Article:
Pope Francis: The 'Mission of Communicating Life'

A colleague of mine who was ruminating on the meaning of our work in Jesuit education recently sent me a passage from Pope Francis'sEvangelii Gaudium that served as a much-needed reminder of the ultimate horizon of our apostolate and of the attitude that should, even in fractured ways, permeate all that we do:

The Gospel offers us the chance to live life on a higher plane, but with no less intensity: “Life grows by being given away, and it weakens in isolation and comfort. Indeed, those who enjoy life most are those who leave security on the shore and become excited by the mission of communicating life to others”. When the Church summons Christians to take up the task of evangelization, she is simply pointing to the source of authentic personal fulfilment. For “here we discover a profound law of reality: that life is attained and matures in the measure that it is offered up in order to give life to others. This is certainly what mission means”. Consequently, an evangelizer must never look like someone who has just come back from a funeral! Let us recover and deepen our enthusiasm, that “delightful and comforting joy of evangelizing, even when it is in tears that we must sow… And may the world of our time, which is searching, sometimes with anguish, sometimes with hope, be enabled to receive the good news not from evangelizers who are dejected, discouraged, impatient or anxious, but from ministers of the Gospel whose lives glow with fervour, who have first received the joy of Christ”.
 

I love these words, and like others, I want to embody this enthusiasm and joy. I also find myself immediately posing questions: Why, today, is joy difficult? Why do we need to be exhorted to it? Is it, perhaps, a problem of memory? Do we fail to remember what God has done for us? Are we groaning in our own desert, yearning for the security of captivity, impatient of what awaits?

Advertisement

Or is it one of integration? Do we struggle to integrate the Good News -- to let it seep into us, into our spiritual marrow, into the bloodstream of faith?

Is it, perhaps, something even more worrisome. Is the news of the Resurrection not enough? Has even that become matter-of-fact?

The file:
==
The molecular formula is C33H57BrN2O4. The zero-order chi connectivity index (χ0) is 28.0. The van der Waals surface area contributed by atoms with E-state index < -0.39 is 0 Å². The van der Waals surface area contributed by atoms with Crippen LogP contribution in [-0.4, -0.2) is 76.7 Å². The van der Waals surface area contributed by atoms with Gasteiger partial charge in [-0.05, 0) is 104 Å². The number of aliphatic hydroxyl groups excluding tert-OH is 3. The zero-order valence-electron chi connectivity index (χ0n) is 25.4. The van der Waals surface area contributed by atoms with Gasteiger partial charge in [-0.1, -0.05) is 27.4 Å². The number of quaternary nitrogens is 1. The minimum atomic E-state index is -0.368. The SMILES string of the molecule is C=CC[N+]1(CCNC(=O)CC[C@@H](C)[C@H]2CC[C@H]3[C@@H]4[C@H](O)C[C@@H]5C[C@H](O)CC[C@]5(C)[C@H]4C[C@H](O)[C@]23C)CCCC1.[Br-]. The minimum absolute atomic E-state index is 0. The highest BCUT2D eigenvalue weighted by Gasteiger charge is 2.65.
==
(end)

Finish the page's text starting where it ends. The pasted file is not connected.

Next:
More and more, I believe that joy, like love, has to be an act of the will. This is more than a mere positive attitude; this is more than a glass-half-full mentality. It is a decision to wake up every day and see this world as redeemed, as loved, and as baptized, and to do so even when events suggest the contrary, even when it brings ridicule from the voices of others or our inner demons. Joy must be cultivated, nourished, and marked. 

Comments are automatically closed two weeks after an article's initial publication. See our comments policy for more.
Anne Chapman
4 years 3 months ago
Matt, how do you personally define "joy"? Does joy also bring happiness or are they unrelated? What gives you joy?
Monica Doyle
4 years 3 months ago
Sometimes, I am amazed that at nearly 59 years of age I learn something astonishingly new. Joy , like love, has to be an act of the will. I hope I wake up every day and make that decision.

Advertisement

The latest from america

Join Kirsten Powers, CNN analyst and USA Today columnist, and Rev. James Martin, S.J., Editor at Large of America Media and New York Times best-selling author, for a live show celebrating the 100th episode of Jesuitical.
America Media EventsApril 24, 2019
Prayers for Our Lady. Photo by Melissa Vida.
The air was still thick with smoke and the ash burnt the eyes of the onlookers, who were relieved to see the cathedral still standing. For many Catholics, the coincidence of the blaze occurring at the start of Holy Week speaks of the greater mysteries of Easter.
Melissa VidaApril 19, 2019
"Hillary and Clinton"
In Hnath’s play, Hillary has put all her bets on competence, while Bill unsurprisingly presses her to show more humanity.
Rob Weinert-KendtApril 19, 2019
The day before this issue went to press, we watched on our newsroom monitors the devastating fire at the Cathedral of Notre-Dame in Paris.
Matt Malone, S.J.April 19, 2019